How can we improve communication between consumers and the drinking water industry?
By Renata Carneiro
Ph.D. Student, Water INTERface IGEP and Food Science and Technology
As part of the Water INTERface IGEP, I was challenged to work in a multidisciplinary project advised by Dr. Andrea Dietrich (Department of Civil & Environmental Engineering). Our project was focused on using a new approach to facilitate communication between consumers and the drinking water industry: a check-if-apply (CIA) list of taste and odor descriptors. In our study, a total of 75 volunteers tasted 7 different water samples and helped us validate the CIA list and its use as a variable tool to monitor drinking water quality. Our results showed that untrained consumers were able to detect problems related to the presence of undesired components in their drinking water and associate these components with expected descriptors of the CIA list. The CIA method was suggested as a friendly tool to receive feedback from consumers, the list could be available for example, through apps or websites.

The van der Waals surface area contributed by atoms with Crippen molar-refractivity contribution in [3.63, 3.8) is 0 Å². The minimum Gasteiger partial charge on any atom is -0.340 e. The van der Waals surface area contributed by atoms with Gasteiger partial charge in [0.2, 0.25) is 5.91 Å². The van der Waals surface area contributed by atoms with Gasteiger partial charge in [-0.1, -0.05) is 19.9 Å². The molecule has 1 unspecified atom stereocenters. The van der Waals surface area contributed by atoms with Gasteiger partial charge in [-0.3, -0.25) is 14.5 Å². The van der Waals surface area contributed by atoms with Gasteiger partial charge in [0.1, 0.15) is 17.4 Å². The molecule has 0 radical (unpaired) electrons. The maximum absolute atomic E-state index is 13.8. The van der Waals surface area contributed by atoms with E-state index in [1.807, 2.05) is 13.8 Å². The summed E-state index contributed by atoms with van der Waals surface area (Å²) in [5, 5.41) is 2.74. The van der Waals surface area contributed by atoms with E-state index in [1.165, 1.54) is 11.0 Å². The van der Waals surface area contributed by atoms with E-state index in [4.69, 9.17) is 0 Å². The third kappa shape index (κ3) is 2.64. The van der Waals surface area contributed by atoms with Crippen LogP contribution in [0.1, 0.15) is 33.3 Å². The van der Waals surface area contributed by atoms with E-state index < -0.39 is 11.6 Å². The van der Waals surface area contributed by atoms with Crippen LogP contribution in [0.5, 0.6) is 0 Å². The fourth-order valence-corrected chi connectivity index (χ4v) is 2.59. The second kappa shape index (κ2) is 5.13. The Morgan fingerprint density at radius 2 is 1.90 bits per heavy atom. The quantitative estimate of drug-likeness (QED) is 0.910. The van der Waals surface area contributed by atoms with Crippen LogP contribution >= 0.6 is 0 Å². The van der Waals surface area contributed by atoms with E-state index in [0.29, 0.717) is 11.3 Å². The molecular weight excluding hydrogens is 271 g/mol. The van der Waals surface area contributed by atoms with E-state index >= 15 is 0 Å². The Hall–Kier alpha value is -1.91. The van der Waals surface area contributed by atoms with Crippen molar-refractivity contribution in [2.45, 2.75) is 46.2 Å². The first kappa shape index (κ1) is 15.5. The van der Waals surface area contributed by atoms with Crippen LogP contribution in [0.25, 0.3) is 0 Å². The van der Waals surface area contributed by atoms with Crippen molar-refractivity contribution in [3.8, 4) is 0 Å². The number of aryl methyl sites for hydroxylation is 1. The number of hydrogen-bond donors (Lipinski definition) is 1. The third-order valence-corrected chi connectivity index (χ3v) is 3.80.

Our study was selected to be presented at the 10th International Conference on Environment Science and Engineering (ICESE 2020). The conference was originally planned to be held in Vienna, Austria, but due to the COVID-19, it was held online on May 20 and 21, 2020. The title of our oral presentation was “Check-If-Apply: A Sensory Approach to Improve Communication Between Consumers and The Drinking Water Industry” (authors: Renata C. V. Carneiro, Chunmiao Wang, Jianwei Yu, Sean F. O’Keefe, Susan E. Duncan, Conor D. Gallagher, Gary A. Burlingame, Andrea M. Dietrich). Our abstract was also presented at the 36th GSA Research Symposium (GSARS) at Virginia Tech and it was awarded 3rd place in the Eye-opening societal interventions category. Also due to the COVID-19, the GSARS poster presentation was changed to a 2 min video presentation. Overall, the pandemic made the presentations very challenging. For instance, the ICESE conference was held at Vienna local time (4 hours ahead), so I could not watch all the presentations, neither network with the other participants as I would like to do. However, I acknowledge that the COVID-19 situation showed us how to be more resilient and it provided us with a unique experience. Looking at the bright side, I was pushed to learn new skills (e.g., how to make a short video for the GSARS) and I was still able to share our study with researchers from all over the world.